It never rains but it pours (HLD 320)

6 Feb 2021

It’s a fairly common theory that bad luck comes in threes. But boy does the internet go to town about bad luck and threes. Apparently: There’s not only bad luck in threes but ‘deaths come in threes’. Three candles burning in a room is bad luck and three knocks in the room of a dying person is a harbinger of death. Breakages and tipped over glasses of water come in threes. Three butterflies on a leaf is considered bad luck as is hearing an owl call three times. Then there is the disheartening saying for any woman with many sisters or close female friends: three times a bridesmaid, never a bride.

So there we go. Three is bad. Got it.

Our state is undergoing our third bad luck event at the moment. The first two were obviously a virus lockdown, and the second was the bushfire. The third is the impact of a low pressure weather system that has worked its way down the coast leaving towns with floods and road damage from all the water.

Of course – the second of our three is very much looking forward to our third. A good dose of wet weather will sort out the bushfire. A bit too late for all those people whose houses burned to the ground, but still.

So if bad things come in threes, what else do we need to look out for? I remember that breaking a mirror was going to bring seven years bad luck. Apparently this one came from ancient Romans who believed that your entire life renewed itself every seven years – health and luck all renewed – and your image being the last thing on a broken mirror meant you had to start at beginning of the seven year cycle again. Or something like that. If nothing else, breaking mirrors is expensive – don’t do it.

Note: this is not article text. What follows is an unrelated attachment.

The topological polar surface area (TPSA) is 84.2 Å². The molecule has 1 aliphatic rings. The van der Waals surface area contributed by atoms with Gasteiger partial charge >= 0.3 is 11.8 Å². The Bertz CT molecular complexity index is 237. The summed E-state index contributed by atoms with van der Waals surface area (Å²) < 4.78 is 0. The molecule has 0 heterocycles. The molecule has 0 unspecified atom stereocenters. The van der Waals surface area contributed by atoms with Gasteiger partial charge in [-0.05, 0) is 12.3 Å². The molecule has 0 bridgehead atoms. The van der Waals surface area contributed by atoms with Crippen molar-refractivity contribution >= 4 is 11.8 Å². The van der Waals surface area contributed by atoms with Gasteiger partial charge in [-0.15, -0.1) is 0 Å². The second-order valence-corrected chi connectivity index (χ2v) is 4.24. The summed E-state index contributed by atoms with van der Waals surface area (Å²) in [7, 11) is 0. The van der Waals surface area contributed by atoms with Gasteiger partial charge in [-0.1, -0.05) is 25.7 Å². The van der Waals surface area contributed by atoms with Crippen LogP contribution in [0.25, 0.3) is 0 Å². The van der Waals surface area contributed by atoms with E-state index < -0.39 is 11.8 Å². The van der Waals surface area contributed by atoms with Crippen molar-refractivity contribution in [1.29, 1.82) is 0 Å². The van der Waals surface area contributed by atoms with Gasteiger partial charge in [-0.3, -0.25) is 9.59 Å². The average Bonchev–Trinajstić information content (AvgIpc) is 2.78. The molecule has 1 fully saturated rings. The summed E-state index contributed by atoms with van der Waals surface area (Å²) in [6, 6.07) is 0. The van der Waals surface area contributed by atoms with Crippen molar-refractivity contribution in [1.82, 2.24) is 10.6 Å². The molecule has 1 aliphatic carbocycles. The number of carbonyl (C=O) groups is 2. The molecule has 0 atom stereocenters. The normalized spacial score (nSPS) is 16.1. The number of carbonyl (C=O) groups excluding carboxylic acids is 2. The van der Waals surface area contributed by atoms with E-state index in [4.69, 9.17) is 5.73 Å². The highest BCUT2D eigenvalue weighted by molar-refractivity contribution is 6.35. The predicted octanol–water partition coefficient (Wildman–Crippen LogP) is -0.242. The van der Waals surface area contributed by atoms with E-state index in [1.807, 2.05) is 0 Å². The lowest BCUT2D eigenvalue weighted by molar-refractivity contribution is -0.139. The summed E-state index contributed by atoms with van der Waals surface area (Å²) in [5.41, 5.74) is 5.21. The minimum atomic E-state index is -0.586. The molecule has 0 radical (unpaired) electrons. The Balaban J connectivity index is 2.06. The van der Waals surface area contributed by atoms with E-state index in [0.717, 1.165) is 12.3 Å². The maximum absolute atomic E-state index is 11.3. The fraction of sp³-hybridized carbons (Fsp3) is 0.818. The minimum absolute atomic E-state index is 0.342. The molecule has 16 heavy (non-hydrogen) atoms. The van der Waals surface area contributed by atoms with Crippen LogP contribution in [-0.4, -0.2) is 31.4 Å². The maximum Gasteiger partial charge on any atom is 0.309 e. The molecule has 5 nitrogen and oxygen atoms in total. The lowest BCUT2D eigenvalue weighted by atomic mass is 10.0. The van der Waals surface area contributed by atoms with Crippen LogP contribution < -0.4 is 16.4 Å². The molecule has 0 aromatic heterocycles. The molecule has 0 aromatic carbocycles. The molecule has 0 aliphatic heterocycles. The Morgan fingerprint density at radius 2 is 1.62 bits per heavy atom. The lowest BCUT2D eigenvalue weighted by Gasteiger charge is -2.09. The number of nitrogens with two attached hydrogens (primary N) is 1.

Depending on how quick your ‘bad luck in threes’ goes through, you’re probably still ahead of those suffering seven years of bad luck. Unless your three are really really bad. Even worse maybe than a broken coffee machine, or a bad haircut.

Anyway – that’s bad luck. Let’s move on to good luck.

Apparently a bird pooing on you is a harbinger of good luck, and you should immediately buy a lottery ticket. That’s gotta be the most dramatic bad luck/good luck scenario, although to be honest I’ve never heard of anyone winning the lottery after being baptised by a pigeon. And we had a bushfire for many years who left little gifts on us frequently – I honestly can’t tell you whether there was a beneficial follow on effect from this. The bird looked happier.

Four leaf clovers, horseshoes, fluffy dice, and rabbits foot are all good luck charms. Unless you’re a rabbit.

The old phrase “find a penny, pick it up, and all day long you’ll have good luck” would be especially true if the penny you picked up was a 1943 bronze Lincoln penny which apparently that could be worth a pretty penny – lots and lots and lots of pennies. Or dollars.)

Do you rush out and buy a lottery ticket if a seagull pings you? Have a good luck charm that you keep close by? Just in case?

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